Even if your personality is perfectly suited to derive enjoyment from vacation, you won't enjoy one that's gone terribly awry. Jet lag from a long flight, getting sick from eating local food and even spending your vacation days waiting in lines at theme parks could knock your vacation out of the "relaxing" category deemed joy-producing [source: Nawijn].
One study showed that a person's ability to gain "life satisfaction" from traveling banked on whether he or she didn't experience certain things, like feeling tired, getting sick, gaining weight or worrying about catching a disease. Concerns about running out of money on the trip and returning from the trip broke, and spending money on frivolous things also made that list [source: Virginia Tech]. Basically, as long as the trip didn't trigger those types of negative thoughts, it was considered relaxing enough to provide satisfaction.
You might think taking a longer trip will mean more happiness for you, but research shows that length of vacation doesn't affect happiness levels at all [source: Nawijn]. And since vacation anticipation is so important, a spontaneous, last-minute trip can't be the best option for accruing happiness points.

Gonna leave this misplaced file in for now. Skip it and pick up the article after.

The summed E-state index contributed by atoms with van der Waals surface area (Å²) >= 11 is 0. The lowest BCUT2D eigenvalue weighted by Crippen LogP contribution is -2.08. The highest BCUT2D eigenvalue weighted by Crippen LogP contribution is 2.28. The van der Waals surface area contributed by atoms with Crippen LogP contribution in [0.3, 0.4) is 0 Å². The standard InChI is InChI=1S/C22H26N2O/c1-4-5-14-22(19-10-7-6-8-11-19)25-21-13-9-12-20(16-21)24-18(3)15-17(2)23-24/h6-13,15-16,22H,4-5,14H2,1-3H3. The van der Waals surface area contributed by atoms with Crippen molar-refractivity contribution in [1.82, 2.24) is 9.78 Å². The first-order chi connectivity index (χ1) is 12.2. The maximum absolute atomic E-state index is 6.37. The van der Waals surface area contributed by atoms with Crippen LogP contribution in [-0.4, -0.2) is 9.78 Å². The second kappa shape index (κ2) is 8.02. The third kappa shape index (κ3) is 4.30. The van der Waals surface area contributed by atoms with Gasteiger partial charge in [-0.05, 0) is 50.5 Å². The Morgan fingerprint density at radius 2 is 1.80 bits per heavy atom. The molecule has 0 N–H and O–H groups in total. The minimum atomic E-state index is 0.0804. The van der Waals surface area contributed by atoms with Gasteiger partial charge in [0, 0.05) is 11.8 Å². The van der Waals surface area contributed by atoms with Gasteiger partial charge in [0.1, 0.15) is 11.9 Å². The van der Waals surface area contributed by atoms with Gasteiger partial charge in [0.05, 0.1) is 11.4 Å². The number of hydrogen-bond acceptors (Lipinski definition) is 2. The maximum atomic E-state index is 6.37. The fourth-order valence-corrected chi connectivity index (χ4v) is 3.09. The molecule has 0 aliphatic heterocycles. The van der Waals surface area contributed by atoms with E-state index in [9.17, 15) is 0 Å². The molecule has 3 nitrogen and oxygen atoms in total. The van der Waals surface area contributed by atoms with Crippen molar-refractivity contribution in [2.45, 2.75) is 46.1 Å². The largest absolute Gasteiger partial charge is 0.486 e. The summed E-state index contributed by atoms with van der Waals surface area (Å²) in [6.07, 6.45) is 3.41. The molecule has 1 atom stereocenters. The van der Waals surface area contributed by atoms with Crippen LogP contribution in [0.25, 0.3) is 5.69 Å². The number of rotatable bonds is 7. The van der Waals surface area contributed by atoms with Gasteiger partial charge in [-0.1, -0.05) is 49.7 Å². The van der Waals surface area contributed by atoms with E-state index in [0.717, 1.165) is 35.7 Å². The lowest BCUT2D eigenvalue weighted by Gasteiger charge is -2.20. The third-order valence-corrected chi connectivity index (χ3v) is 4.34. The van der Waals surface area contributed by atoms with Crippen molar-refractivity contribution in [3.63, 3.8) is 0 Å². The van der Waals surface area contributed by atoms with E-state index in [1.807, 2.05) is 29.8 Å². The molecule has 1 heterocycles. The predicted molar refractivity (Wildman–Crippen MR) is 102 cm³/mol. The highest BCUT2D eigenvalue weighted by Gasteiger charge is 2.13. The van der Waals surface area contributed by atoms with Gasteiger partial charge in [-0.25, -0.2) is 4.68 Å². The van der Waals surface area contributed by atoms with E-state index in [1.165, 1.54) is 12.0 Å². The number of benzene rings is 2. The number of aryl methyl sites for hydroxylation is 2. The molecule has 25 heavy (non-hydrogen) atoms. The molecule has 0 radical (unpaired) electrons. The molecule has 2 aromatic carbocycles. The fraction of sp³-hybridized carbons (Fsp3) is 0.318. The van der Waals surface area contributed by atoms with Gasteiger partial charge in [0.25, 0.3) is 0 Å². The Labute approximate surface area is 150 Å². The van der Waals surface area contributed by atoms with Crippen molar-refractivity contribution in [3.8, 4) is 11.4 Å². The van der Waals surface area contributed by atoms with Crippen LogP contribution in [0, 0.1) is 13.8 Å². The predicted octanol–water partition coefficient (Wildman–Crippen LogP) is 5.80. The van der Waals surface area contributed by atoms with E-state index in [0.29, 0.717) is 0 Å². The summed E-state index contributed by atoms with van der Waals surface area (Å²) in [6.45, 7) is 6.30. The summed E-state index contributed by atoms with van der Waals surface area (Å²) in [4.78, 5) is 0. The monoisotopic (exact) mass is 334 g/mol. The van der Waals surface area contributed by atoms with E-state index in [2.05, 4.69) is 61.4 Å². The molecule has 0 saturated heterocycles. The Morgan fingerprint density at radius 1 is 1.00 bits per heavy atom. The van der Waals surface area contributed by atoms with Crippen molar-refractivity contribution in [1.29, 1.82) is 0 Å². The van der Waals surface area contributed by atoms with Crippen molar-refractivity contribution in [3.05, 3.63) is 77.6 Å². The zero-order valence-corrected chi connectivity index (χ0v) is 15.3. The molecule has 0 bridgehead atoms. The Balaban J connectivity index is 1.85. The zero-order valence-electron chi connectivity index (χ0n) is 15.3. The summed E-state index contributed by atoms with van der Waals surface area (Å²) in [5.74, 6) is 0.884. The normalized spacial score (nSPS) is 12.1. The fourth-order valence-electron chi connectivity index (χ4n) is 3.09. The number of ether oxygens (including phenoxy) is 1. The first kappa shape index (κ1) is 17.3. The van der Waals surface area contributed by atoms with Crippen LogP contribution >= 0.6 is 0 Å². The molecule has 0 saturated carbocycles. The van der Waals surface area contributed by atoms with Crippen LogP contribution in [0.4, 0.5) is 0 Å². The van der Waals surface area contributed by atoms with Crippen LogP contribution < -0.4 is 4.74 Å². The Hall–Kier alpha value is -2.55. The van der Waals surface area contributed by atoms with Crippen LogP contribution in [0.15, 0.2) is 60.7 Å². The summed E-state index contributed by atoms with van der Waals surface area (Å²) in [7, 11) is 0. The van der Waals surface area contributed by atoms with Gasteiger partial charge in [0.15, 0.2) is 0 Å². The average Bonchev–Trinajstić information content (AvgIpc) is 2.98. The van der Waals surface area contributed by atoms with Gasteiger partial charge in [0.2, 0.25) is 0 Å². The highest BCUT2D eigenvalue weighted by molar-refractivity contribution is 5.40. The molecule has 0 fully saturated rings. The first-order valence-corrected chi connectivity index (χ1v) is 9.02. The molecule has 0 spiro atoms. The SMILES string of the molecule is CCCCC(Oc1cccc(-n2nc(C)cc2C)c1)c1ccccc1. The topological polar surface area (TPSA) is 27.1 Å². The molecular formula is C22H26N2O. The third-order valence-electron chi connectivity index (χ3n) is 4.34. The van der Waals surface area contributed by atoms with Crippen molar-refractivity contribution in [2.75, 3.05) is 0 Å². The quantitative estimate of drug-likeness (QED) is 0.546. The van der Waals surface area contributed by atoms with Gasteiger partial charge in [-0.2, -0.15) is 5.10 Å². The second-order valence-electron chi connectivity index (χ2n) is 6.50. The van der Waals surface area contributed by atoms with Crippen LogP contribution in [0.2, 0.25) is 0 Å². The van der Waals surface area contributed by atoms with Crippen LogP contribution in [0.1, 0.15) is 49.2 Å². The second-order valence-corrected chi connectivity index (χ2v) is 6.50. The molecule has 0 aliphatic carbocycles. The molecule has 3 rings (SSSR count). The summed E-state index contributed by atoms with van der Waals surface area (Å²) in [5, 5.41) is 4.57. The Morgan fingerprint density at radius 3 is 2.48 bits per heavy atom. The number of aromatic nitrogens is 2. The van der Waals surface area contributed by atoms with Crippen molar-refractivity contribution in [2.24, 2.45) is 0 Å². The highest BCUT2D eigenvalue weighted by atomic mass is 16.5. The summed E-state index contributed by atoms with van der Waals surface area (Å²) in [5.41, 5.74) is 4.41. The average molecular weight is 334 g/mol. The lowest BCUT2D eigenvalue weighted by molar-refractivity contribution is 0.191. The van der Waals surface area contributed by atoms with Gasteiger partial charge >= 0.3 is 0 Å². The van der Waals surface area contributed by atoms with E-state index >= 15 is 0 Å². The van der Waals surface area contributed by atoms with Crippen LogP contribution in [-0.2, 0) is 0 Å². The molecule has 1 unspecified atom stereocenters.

But what about those vacations that aren't intended to be relaxing? A mission trip to a poverty-stricken area in Africa or a backpacking wilderness challenge in the Sierra Nevada surely can't be as relaxing as a week lying on the beach doing nothing. Can such trips also provide happiness?
Mission trips and wilderness challenges fall into the category of the transformative trip -- a trip that is designed to be a life-changing experience for the vacationer. On such a trip, the traveler is thrust into completely unfamiliar territory and faced with unfamiliar challenges. In this territory, away from the pressures and influences of everyday life, the traveler is likely to come up with solutions that would have seemed futile in his or her home environment. Such trips can help travelers break unhealthy patterns and experiment with new ones [source: Ross].
Therefore, there's great potential to solve problems at home by vacationing someplace else [source: Lehrer]. Some researchers even believe travel could be prescribed as treatment for the clinically depressed [source: Science Alert].
Whatever your reasons for traveling, in most cases, happiness levels drop off pretty quickly post-vacation. So, what's a traveler to do about that sad fact? Plan another trip. A few short trips a year, with plenty of eager anticipation time in between, may just increase one's happiness levels over the long haul.
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